One of the things coaches deal with on their teams is drama. Your athletes can be in great shape, tuned up, and ready to go. Yet their performance may be impacted by “stuff” that comes up through relationships, interactions, and their their social lives. Coaches need to deal with this – in some way.
What we resist, persists
You can’t just proclaim ‘No Drama’ and expect it will eliminate conflict from your team. In fact, I’d venture to guess that when the stress is high (aka. when the game is on the line) that’s when things are most likely to blow up.
There are plenty of coaches who may not agree with me on this – and just stick to the X’s and O’s.
I believe as a coach, you are a teacher. Part of your role is teaching your athletes how to handle themselves and their relationships. Invest the time to give your athletes tools to manage themselves and their relationships and save a lot of time, energy…and drama in the end.
The drama triangle
A simple framework to utilize is the Drama Triangle (Karpman). Conflict needs players. Players need roles. There are three roles:
The persecutor (bully), the victim (martyr), and therescuer (hero). People play out their role. They may move from one role to another as conflict evolves. The real problem is repetition and getting stuck in this cycle. It tends to spiral downward until someone breaks free, stops playing and shifts the outcome.
Persecutors take advantage of weakness in others.
Victims feel they need to be saved.
Rescuers just want to help.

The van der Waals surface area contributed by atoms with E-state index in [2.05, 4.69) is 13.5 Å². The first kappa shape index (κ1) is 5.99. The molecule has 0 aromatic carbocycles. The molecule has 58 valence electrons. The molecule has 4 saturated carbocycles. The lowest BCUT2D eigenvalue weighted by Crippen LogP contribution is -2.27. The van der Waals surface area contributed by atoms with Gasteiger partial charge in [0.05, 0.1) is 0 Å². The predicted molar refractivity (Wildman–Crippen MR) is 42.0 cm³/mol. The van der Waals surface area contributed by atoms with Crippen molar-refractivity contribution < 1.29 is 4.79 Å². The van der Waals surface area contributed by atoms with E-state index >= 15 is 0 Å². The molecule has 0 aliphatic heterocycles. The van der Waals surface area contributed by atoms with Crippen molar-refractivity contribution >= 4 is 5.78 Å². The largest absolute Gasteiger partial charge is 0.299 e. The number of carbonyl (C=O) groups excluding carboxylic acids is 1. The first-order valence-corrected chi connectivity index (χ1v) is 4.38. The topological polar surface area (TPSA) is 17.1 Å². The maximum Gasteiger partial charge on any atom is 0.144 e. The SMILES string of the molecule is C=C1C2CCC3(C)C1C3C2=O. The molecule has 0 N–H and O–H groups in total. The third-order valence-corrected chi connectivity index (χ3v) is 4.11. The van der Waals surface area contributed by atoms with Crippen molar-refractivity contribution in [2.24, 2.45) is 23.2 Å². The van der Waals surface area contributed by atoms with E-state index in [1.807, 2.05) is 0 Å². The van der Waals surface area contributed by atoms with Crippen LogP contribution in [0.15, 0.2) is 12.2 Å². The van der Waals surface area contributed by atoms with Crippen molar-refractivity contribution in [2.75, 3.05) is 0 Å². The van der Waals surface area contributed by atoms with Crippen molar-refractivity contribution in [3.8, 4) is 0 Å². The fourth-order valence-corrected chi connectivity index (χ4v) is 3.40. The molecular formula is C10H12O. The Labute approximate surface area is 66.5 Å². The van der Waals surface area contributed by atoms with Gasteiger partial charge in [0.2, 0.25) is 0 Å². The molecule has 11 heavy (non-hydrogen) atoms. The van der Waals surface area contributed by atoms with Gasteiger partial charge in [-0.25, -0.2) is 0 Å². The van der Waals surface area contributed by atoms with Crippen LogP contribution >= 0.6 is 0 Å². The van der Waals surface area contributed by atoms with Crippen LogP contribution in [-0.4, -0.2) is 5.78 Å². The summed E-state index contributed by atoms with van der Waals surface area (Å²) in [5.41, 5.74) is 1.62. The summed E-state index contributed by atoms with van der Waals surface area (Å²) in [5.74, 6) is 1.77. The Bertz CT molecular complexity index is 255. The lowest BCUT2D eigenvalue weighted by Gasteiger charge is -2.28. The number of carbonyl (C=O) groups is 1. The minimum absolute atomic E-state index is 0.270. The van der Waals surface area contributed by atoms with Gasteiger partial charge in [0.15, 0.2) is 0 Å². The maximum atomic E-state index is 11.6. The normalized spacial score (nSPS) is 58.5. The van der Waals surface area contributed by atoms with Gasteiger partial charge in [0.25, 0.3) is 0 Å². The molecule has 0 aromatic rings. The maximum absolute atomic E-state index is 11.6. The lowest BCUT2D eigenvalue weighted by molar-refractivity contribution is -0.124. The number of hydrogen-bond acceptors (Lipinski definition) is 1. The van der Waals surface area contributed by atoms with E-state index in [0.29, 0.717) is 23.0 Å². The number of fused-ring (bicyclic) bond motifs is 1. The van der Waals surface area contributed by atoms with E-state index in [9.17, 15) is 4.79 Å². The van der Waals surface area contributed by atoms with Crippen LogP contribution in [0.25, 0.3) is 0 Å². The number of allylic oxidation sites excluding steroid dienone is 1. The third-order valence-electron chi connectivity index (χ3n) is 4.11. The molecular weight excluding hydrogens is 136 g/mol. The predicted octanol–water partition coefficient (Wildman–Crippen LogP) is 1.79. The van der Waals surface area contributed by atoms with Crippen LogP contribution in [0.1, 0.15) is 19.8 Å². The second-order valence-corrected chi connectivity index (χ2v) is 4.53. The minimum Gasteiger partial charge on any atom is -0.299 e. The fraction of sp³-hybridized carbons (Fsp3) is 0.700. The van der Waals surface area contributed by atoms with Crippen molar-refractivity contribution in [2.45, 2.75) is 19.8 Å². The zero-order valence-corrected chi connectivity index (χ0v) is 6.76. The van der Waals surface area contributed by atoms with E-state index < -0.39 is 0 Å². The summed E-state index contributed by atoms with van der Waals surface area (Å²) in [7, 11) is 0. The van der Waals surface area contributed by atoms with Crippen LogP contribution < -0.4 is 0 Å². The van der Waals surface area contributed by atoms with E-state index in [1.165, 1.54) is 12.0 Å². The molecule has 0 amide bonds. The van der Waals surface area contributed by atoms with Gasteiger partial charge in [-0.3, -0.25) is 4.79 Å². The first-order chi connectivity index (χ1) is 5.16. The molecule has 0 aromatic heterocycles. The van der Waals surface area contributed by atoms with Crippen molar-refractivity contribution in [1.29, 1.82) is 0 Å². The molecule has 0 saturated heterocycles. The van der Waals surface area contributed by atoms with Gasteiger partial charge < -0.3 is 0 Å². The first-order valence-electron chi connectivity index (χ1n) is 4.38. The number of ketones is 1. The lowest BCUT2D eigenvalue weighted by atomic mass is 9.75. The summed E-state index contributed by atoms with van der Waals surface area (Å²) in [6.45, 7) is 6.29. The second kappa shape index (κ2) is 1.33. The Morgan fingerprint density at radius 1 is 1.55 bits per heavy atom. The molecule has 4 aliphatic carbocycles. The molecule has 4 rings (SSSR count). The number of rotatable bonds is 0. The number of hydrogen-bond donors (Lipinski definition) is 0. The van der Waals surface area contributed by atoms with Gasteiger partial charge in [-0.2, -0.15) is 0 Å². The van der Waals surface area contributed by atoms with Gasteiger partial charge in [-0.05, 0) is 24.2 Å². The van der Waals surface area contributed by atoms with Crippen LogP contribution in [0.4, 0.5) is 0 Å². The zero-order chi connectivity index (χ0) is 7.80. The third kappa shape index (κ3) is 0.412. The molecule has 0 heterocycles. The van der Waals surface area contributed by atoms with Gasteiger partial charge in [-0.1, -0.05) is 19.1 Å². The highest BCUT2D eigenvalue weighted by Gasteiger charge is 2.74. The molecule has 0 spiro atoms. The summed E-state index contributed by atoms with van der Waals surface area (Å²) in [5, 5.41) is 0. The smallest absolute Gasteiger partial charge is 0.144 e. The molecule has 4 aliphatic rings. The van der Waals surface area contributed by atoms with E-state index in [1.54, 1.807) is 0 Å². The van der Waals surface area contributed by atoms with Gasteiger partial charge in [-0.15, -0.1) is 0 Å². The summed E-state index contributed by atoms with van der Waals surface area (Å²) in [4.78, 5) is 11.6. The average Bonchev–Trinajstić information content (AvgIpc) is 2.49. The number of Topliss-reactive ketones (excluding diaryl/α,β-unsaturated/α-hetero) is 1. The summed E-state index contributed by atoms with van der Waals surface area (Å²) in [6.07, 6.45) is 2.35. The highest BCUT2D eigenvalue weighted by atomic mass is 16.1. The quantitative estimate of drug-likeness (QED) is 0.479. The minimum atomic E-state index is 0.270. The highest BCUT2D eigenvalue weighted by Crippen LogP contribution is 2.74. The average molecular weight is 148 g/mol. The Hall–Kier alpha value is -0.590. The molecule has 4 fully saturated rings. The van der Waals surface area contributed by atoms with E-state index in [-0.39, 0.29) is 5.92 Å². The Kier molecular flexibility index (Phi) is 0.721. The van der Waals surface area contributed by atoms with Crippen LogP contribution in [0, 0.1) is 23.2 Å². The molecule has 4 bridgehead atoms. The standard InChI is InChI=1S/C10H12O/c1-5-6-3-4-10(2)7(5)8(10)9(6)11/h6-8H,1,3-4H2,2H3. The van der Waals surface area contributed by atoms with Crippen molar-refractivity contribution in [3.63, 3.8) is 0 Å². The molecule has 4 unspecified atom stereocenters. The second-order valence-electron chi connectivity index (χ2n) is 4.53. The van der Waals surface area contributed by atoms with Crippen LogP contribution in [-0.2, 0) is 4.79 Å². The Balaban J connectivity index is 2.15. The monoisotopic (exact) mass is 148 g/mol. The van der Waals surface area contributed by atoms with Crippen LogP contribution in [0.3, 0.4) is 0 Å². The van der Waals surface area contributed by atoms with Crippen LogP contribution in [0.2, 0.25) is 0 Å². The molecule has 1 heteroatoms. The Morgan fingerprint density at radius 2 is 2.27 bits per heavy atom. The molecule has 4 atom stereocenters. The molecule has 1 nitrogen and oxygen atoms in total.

Identify the signs
The Persecutor is authoritative, rigid and controlling. Their mode is to blame, criticize, and get angry. The persecutor insists, “It’s all your fault.”
The Victim feels victimized, helpless, hopeless, powerless, and ashamed. The victim stays stuck – unable to make decisions, solve problems, and enjoy life. The victim’s stance is “Poor me!”
The Rescuer feels guilty when they don’t step in and help. Their ‘help’ keeps the victim dependent – giving them permission to fail. The rescuer also stays stuck – focusing their energy on someone else’s problems. The rescuer’s line is “Let me help you.”
Get out of the loop
Awareness is essential. Once you recognize you are involved in a conflict, take a step back and look at what role you may be playing. (TED*: The Empowerment Dynamic)
- Step 1: Awareness of the conflict
- Step 2: Understand your role
- Step 3: Move to the middle to step out of the conflict
PERSECUTOR to CHALLENGER: Challenge instead of bully. Give up the force you use to get others to do what you want. Take on new behaviors. Ask for what you want. Say no to what you don’t want. Give constructive feedback. Initiate negotiations. Take positive action.
VICTIM to CREATOR: Be vulnerable…not a victim. Victims look to someone else to make decisions and solve problems. Instead of being needy, accept your situation and take responsibility. Decide what you want and how to get it. Then take one small step towards making it happen.
RESCUER to COACH: Be caring…with boundaries. Rescuers help people out of fear, obligation, and guilt. Be a supportive and empathetic listener. Provide reflection and coaching. Empower the other person to take care of themselves, solve their own problems and deal with feelings as they choose.